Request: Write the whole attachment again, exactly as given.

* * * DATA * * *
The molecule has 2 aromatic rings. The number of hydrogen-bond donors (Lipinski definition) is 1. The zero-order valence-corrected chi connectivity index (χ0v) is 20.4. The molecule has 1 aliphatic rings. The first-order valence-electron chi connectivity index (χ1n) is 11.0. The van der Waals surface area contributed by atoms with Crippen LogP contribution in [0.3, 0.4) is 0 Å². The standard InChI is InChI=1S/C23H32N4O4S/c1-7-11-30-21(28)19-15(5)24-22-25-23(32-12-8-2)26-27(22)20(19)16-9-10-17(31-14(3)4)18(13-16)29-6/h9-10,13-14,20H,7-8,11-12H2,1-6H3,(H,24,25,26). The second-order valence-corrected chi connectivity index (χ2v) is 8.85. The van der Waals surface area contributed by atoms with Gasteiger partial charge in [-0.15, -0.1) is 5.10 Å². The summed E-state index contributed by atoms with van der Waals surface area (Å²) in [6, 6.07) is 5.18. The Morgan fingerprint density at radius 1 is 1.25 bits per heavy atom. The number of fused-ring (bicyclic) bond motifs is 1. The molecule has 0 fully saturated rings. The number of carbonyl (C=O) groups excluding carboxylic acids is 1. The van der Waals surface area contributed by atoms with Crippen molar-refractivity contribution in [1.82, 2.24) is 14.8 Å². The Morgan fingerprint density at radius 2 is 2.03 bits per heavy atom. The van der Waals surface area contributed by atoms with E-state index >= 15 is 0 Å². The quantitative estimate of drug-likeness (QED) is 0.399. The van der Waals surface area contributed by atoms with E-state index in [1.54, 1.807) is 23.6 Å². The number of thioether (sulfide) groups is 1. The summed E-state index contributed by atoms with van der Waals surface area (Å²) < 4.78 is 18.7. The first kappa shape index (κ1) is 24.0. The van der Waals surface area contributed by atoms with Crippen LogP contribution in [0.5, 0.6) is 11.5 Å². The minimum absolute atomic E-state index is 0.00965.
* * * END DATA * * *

The molecule has 2 aromatic rings. The number of hydrogen-bond donors (Lipinski definition) is 1. The zero-order valence-corrected chi connectivity index (χ0v) is 20.4. The molecule has 1 aliphatic rings. The first-order valence-electron chi connectivity index (χ1n) is 11.0. The van der Waals surface area contributed by atoms with Crippen LogP contribution in [0.3, 0.4) is 0 Å². The standard InChI is InChI=1S/C23H32N4O4S/c1-7-11-30-21(28)19-15(5)24-22-25-23(32-12-8-2)26-27(22)20(19)16-9-10-17(31-14(3)4)18(13-16)29-6/h9-10,13-14,20H,7-8,11-12H2,1-6H3,(H,24,25,26). The second-order valence-corrected chi connectivity index (χ2v) is 8.85. The van der Waals surface area contributed by atoms with Gasteiger partial charge in [-0.15, -0.1) is 5.10 Å². The summed E-state index contributed by atoms with van der Waals surface area (Å²) in [6, 6.07) is 5.18. The Morgan fingerprint density at radius 1 is 1.25 bits per heavy atom. The number of fused-ring (bicyclic) bond motifs is 1. The molecule has 0 fully saturated rings. The number of carbonyl (C=O) groups excluding carboxylic acids is 1. The van der Waals surface area contributed by atoms with Crippen molar-refractivity contribution in [1.82, 2.24) is 14.8 Å². The Morgan fingerprint density at radius 2 is 2.03 bits per heavy atom. The van der Waals surface area contributed by atoms with E-state index >= 15 is 0 Å². The quantitative estimate of drug-likeness (QED) is 0.399. The van der Waals surface area contributed by atoms with E-state index in [1.54, 1.807) is 23.6 Å². The number of thioether (sulfide) groups is 1. The summed E-state index contributed by atoms with van der Waals surface area (Å²) < 4.78 is 18.7. The first kappa shape index (κ1) is 24.0. The van der Waals surface area contributed by atoms with Crippen LogP contribution in [0.5, 0.6) is 11.5 Å². The minimum absolute atomic E-state index is 0.00965.